Re: Linuxisms in s6

From: Jonathan de Boyne Pollard <>
Date: Sat, 27 Aug 2016 17:51:55 +0100

Adrian Chadd:

> [...] the uptime stuff really threw us.
It's unfair to lay such system time problems at s6's door. Systems whose
system clock jumps 46 years during system bootstrap don't get to blame
s6 for mad time gaps that appear in logs and service start time
records. There is a *lot* of the Unix and Linux worlds that depends
from time being right. It's not just s6 that is affected by such
things. You note crypto. There are a lot of other things as well that
have unstated, sometimes undocumented, and sometimes surprising
dependencies upon system time being current.

Here's one such.

For quite a while, Linux distributions had rather an odd problem at
bootstrap. They'd repeatedly fsck volumes at every bootstrap when they
need not have. And this didn't affect U.S. or U.K. people, which is in
part why it persisted for so long.




The problem was that people were erroneously running their real-time
clocks in local time rather than UTC, and this triggered an odd hidden
dependency upon having the right time in the system clock in countries
where local time was in advance of UTC. The Linux method for handling
RTCs erroneously running in local time is for the system bootstrap to
make a special settimeofday() call that effectively tells the kernel
what the UTC offset is for the RTC hardware. This could happen *after*
the fsck of the root volume, however. So whilst that fsck was
happening, the kernel was assuming that UTC was the local time that it
had taken from the RTC and initialized its system clock with. In
effect, as soon as the special settimeofday() call was executed, the
system clock would jump backwards by one or more hours, to what UTC
actually was.

But the ext2/3/4 filesystem format has last checked/mounted/written
timestamps in its superblock. Part of the checking to see whether a
full fsck is needed at bootstrap is comparing them to the current time.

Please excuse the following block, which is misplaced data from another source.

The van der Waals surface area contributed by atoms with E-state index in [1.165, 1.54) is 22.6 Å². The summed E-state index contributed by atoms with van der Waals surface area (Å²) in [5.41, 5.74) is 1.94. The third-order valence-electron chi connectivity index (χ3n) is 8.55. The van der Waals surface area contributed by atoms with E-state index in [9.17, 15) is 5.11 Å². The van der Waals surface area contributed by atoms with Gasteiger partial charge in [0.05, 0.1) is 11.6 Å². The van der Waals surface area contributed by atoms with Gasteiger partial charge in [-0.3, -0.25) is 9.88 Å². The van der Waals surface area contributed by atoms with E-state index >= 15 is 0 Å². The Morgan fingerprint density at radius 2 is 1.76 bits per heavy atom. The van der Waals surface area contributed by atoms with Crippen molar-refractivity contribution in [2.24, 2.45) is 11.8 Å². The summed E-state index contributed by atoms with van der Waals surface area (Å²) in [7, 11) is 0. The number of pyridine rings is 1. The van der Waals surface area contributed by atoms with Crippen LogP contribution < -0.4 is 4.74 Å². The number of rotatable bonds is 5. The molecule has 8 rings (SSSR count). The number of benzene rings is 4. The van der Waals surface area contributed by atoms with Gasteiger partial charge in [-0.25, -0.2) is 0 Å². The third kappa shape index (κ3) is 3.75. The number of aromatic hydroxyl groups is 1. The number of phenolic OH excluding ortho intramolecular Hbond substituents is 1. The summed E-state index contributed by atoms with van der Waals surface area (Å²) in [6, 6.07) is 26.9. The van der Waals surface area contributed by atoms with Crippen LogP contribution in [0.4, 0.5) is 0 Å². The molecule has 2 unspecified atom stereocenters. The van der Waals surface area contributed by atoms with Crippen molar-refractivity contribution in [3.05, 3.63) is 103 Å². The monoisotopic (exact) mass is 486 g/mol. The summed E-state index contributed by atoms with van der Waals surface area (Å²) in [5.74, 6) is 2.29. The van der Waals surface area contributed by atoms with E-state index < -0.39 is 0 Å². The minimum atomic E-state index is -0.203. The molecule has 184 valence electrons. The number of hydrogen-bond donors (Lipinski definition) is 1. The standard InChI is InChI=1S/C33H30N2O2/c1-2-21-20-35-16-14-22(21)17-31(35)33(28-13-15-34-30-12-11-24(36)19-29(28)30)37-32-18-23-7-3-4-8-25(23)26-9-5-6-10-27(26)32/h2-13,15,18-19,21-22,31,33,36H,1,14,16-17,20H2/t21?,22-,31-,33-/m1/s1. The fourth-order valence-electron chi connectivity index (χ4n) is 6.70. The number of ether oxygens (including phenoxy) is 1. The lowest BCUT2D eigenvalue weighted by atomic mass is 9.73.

If they are in the future by hours or more, something is clearly wrong,
thinks fsck, and it runs the full check. At bootstrap, when the initial
fsck (of at least the root volume and sometimes other volumes as well)
is run, the system clock is not UTC yet. Comedy results.

Both systemd and the nosh system manager have to ensure that they do the
special settimeofday() system call before they start off service
management and thus run mount/fsck services, or indeed anything else
that might have a closet dependency from not stepping the system time by
hours partway through bootstrap. The nosh system-manager's manual page
has a whole section on this subject.

FreeBSD/PC-BSD has a mechanism for correctly reading a RTC that is
erroneously in local time. One sets up the RTC's offset from UTC in the
machdep.adjkerntz variable in /boot/loader.conf{,.local} and the system
clock never has to jump by hours during bootstrap. I've yet to
experience a FreeBSD/PC-BSD system where the installer actually
configures this, though.

Interestingly, FreeBSD/PC-BSD also has a fallback mechanism that uses
the latest volume mount timestamp that it can find as the initial system
time when no hardware clock device registers at bootstrap. Presumably
you have a clock device that registers but it is not battery-backed,
your volumes don't preserve (or reset) their mount timestamps, or you
are encountering the comedy situation where FreeBSD/PC-BSD is setting
the system clock to 1970-01-01 because the last time around it mounted
the filesystems before the clock was corrected.
Received on Sat Aug 27 2016 - 16:51:55 UTC

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